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Black Muslim veterans speak out in Charlotte

A group of Black Muslim veterans gathered today at a mosque in Charlotte, in part to show their allegiance to the United States.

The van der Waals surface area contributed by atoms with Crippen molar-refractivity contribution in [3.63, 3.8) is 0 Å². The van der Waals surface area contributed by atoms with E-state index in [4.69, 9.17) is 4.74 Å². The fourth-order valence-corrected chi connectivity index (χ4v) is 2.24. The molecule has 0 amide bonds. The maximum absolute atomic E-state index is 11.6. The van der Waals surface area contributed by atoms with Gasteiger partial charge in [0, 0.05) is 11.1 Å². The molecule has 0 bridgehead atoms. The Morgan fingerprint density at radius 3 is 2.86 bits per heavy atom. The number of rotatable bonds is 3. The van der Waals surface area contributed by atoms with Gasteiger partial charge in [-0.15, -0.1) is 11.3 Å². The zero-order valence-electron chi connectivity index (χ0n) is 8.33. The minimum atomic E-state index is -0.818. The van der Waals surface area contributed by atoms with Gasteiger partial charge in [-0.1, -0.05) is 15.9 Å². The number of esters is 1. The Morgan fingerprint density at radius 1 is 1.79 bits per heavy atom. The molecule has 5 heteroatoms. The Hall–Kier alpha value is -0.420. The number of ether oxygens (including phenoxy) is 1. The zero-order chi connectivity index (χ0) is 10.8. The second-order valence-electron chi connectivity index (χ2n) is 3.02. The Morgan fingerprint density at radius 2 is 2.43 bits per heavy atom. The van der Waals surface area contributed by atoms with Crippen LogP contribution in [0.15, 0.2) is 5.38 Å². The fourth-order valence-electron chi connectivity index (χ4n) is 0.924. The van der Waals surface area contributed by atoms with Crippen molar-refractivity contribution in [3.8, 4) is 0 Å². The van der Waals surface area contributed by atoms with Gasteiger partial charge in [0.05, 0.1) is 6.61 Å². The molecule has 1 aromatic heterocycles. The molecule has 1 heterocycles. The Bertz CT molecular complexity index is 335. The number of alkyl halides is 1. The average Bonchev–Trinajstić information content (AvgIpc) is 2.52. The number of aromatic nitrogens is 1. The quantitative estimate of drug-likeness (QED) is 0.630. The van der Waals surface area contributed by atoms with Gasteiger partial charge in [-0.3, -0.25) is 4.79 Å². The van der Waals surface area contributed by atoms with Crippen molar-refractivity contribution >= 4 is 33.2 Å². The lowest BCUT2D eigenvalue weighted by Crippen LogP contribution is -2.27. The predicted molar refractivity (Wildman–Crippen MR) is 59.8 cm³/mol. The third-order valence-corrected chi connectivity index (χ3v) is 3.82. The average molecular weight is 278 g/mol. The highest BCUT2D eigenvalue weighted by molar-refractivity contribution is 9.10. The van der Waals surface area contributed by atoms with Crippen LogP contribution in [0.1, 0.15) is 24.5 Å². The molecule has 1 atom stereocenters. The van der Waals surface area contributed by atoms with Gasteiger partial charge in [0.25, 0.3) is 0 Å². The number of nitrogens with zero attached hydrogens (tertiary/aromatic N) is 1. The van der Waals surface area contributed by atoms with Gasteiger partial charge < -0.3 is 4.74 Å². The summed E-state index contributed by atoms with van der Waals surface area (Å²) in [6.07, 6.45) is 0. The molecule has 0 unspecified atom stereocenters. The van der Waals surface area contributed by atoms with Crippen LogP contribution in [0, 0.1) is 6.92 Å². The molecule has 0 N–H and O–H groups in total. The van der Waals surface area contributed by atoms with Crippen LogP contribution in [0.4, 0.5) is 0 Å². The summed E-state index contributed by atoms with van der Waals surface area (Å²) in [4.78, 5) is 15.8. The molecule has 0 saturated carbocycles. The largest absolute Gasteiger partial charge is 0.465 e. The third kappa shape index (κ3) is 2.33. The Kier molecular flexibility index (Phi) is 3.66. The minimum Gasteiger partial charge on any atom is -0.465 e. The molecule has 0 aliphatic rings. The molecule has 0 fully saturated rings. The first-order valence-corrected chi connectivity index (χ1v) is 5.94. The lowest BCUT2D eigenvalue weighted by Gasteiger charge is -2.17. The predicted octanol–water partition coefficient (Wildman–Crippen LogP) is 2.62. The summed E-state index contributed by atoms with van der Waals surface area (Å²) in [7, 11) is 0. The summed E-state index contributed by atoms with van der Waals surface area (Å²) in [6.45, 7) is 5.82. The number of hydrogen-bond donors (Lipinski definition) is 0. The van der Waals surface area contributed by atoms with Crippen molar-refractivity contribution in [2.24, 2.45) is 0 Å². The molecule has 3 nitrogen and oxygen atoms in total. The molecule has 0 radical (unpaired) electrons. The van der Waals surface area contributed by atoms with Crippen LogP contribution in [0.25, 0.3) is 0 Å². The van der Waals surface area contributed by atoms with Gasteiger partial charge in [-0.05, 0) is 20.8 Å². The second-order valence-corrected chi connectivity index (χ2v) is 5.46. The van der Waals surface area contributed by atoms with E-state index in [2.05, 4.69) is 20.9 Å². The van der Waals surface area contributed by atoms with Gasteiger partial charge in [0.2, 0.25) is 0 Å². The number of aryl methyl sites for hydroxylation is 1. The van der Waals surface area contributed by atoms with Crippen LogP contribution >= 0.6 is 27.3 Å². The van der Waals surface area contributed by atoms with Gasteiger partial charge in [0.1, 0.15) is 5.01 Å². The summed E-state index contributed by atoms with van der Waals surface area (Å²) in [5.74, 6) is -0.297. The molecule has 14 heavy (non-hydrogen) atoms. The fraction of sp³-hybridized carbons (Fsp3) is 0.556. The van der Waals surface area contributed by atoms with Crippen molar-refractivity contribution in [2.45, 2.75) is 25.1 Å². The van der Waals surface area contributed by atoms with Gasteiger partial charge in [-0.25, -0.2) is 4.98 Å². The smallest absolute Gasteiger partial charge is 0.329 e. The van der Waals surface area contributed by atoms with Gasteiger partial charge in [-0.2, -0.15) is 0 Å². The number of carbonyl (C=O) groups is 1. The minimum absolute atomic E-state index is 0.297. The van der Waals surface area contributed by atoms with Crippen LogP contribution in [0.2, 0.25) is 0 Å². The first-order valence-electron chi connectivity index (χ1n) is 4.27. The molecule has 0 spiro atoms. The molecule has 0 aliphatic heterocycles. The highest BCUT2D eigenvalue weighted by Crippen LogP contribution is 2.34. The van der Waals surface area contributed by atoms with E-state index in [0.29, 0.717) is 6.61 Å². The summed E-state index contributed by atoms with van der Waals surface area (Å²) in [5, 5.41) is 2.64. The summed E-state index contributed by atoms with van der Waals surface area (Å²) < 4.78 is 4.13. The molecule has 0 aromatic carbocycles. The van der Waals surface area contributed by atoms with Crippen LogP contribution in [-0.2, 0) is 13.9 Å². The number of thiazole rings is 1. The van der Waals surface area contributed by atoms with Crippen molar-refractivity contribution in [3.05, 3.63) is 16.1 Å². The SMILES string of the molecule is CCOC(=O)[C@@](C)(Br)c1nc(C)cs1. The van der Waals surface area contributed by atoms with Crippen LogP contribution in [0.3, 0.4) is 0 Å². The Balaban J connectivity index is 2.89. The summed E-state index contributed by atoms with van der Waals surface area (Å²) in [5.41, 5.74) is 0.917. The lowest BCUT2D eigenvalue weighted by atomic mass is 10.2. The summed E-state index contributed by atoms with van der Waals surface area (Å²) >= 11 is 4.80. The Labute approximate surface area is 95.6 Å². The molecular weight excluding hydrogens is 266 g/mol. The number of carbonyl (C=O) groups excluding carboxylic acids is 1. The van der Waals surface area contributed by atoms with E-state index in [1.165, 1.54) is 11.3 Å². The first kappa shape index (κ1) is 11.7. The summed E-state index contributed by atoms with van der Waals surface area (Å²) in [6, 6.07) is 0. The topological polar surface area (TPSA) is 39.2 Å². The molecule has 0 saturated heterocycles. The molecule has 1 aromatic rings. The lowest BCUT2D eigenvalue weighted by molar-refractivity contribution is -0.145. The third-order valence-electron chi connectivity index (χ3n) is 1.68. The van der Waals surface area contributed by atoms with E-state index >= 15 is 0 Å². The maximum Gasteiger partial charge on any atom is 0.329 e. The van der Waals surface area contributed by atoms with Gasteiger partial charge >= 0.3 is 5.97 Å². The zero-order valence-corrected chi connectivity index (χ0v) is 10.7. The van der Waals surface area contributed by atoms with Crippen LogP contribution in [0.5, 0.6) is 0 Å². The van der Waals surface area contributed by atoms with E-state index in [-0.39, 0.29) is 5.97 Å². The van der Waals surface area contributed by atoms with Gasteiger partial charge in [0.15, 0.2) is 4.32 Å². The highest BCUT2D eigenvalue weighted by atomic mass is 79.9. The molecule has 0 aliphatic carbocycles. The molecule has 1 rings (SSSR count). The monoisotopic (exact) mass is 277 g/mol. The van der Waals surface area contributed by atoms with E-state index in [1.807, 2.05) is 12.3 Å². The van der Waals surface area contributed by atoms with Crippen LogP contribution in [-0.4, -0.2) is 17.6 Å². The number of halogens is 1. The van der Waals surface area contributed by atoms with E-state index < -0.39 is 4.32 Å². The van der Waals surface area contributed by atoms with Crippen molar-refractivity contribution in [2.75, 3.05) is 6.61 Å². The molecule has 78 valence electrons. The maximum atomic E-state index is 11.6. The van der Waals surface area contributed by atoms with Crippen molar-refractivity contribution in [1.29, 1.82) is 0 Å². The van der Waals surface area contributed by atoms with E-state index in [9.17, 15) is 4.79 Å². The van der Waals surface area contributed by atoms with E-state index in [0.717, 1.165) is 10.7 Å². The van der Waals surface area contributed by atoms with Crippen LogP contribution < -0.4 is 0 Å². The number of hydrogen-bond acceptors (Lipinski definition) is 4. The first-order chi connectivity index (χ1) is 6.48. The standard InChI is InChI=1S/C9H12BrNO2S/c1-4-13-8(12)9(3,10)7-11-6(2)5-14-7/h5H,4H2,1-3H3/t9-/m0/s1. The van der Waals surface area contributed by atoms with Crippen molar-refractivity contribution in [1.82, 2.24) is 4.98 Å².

The Department of Defense estimates there are about 3,500 Muslims in the U.S. military. Many of them struggle with misconceptions about their faith. A group of Black Muslim veterans gathered at a mosque in Charlotte today to talk about those challenges and to make clear their allegiance to the United States. WFAE's Julie Rose reports: Nasif Majeed flew more than a hundred Air Force combat missions over North Vietnam. He's a proud American veteran. He's also a Muslim American. And sometimes people ask if those two things conflict when his country is at war against other Muslims. "No, I don't see any conflict when you're fighting against . . .what are they fighting against? I don't see them fighting against Muslims. Muslims don't harm innocent people," said Majeed. He and half a dozen other Charlotte-area Muslim veterans at the commemoration at Mosque of the Witness said they constantly struggle to separate their peaceful religious beliefs from those of Muslims with extreme political or religious ideology. They also said religious insensitivity is a problem inside the military. Statesville Vietnam veteran Salahuddin Hasan recalls a phone call he got from his son who was serving in the Persian Gulf. "He was in tears," said Hasan. "He said, 'Daddy, what am I going to do?' He was loading bombs on airplanes, that was his job. He said 'We got bombs here that say vile things about Mohammed written on the bombs and I gotta help load these bombs. I said, 'That ain't our law. You can't kill God, son. You gave your word to your country. Stand up and be a man.'" Hasan says his son completed the assignment and was later commended by his captain. Muslims remain a small percentage of the American military at just 3,500 out of 1.4 million soldiers.